<b>Nation of zombies</b>

EDITOR: It was recently announced that "The Walking Dead" was the most-watched cable TV series in the United States, which is ironically appropriate since the American public, after decades of brain-washing, has become little more than animated corpses who lack conscious awareness of the capitalist winner-take-all political-economic agenda, the corporate-serving global economy or U.S. imperialism.

And then there is the reality of the world-class city of Napa. On a vote of 3-2, the City Council refused to approve a proposed ordinance that would have allowed the sale of medical marijuana within city limits. Because of harsh and irrational drug laws, some 750,000 citizens have been arrested in the U.S. on marijuana charges over the past decade, and cities such as Napa — with numerous drug arrests each day — have become mini-police states.

Meanwhile, the United States continues to claim to be a beacon of freedom for the rest of the world. Wake up, fellow zombies, and reclaim the democratic spirit and principles of Franklin Roosevelt and John Kennedy. Take back America before it's too late.



<b>A stake in the rules?</b>

EDITOR: The unprecedented string of Spare the Air days made me wonder. Are the directors and advisory council members for the Bay Area Air Quality Management District prohibited from owning stock in PG&E and other energy companies? My issue is not with the notices, but it does seem to me to be a conflict of interest if the members are allowed to profit by these doldrums.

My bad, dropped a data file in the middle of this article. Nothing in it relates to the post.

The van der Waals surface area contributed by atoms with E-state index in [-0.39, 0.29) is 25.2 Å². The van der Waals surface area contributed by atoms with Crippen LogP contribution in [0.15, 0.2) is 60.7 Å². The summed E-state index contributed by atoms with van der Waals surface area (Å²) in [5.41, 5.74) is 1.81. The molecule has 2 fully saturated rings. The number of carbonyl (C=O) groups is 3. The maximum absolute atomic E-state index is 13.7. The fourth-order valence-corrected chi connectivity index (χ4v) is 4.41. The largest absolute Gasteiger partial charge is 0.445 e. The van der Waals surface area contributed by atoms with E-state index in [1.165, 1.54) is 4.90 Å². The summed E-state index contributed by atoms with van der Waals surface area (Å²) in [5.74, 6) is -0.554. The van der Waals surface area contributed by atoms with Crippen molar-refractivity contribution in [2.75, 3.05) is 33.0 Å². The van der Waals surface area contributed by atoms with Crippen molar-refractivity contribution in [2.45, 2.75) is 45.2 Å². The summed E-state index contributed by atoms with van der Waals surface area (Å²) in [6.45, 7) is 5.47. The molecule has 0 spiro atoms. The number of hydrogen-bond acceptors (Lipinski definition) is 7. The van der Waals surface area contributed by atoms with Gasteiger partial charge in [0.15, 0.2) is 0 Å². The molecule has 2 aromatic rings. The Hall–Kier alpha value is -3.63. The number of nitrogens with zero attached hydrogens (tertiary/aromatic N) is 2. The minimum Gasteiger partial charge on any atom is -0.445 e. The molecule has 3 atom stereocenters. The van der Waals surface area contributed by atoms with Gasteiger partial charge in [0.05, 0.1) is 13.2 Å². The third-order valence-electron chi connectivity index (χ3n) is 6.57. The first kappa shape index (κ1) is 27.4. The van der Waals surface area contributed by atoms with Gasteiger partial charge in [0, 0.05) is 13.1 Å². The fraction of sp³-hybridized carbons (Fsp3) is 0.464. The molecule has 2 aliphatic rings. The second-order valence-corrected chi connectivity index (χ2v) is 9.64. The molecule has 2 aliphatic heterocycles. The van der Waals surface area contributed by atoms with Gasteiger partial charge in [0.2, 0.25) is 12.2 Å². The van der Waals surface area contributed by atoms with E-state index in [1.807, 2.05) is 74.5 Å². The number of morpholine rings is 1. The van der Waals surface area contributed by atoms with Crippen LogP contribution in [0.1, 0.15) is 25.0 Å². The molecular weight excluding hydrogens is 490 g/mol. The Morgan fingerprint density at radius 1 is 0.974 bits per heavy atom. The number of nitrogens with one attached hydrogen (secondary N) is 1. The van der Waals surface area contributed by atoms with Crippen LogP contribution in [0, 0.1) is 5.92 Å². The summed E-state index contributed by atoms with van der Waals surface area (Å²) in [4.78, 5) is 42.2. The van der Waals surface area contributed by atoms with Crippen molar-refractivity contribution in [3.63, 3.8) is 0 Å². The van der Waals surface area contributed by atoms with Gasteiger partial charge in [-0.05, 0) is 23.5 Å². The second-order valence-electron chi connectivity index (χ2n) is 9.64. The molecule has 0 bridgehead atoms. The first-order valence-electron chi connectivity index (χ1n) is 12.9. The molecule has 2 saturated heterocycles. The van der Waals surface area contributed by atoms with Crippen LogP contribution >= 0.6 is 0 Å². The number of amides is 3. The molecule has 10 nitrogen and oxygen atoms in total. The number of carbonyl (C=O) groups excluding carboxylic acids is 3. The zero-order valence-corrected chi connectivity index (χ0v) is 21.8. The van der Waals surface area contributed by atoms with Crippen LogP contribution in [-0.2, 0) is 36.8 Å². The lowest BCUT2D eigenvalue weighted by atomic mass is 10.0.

Santa Rosa

<b>Helping schools</b>

EDITOR: The Windsor School District and other school districts in Sonoma County have been in financial crisis year after year. I was impressed by your article about Matt Stearn, the CEO of iiiTTT ("New, online way to support schools," Dec. 13). He has developed an online company that will provide funds to our schools from electronic vouchers linked to local businesses. I checked out his website, www.iiiTTT.net, to get the information and instructions for contributing to our schools. What a practical, simple way — a great solution to help kids in schools. As a bonus, merchants get new customers, another boost for our local economy.

We need this kind of business to prosper. The benefit is great: schools win, merchants win. I'm glad that the paper recognized the value in featuring this new company. People, it's all about the kids.


Santa Rosa

<b>Fighting poverty</b>

EDITOR: How would you feel if you only had two diapers for your baby? Women across the country who live in poverty are faced with this problem. Once they have used the diapers, they clean them and use them again.

A study of 900 low-income women has shown that not being able to provide the necessary materials for their babies causes them to develop mental problems. Other research has shown that children born into a low-income family are more likely to have smaller brains. Poverty is an issue all across the country, and it is reaching the same high level as it was when the war against poverty started in the 1960s.

There are organizations in the United States that are fighting poverty, but there needs to be more people helping in our community to end this problem. People who take things for granted should share some of their wealth. If was all pitch in by donating a small thing we own, such as clothing or blankets, it would make a difference for someone who doesn't own those things.



<b>Is there a quota?</b>

EDITOR: I am troubled that while traffic citations countywide dropped anywhere from 20 percent to 30 percent, the drop in the citation rate for drivers in Santa Rosa was only 2.3 percent ("Ticket slowdown," Nov. 26). What your article failed to look into or even mention can be summed up in one word that police and sheriff's departments avoid like the plague because of its illegality and the historical civil liability (See Los Angeles) associated with it. The word is "quotas." Is this not also a possible explanation?


Santa Rosa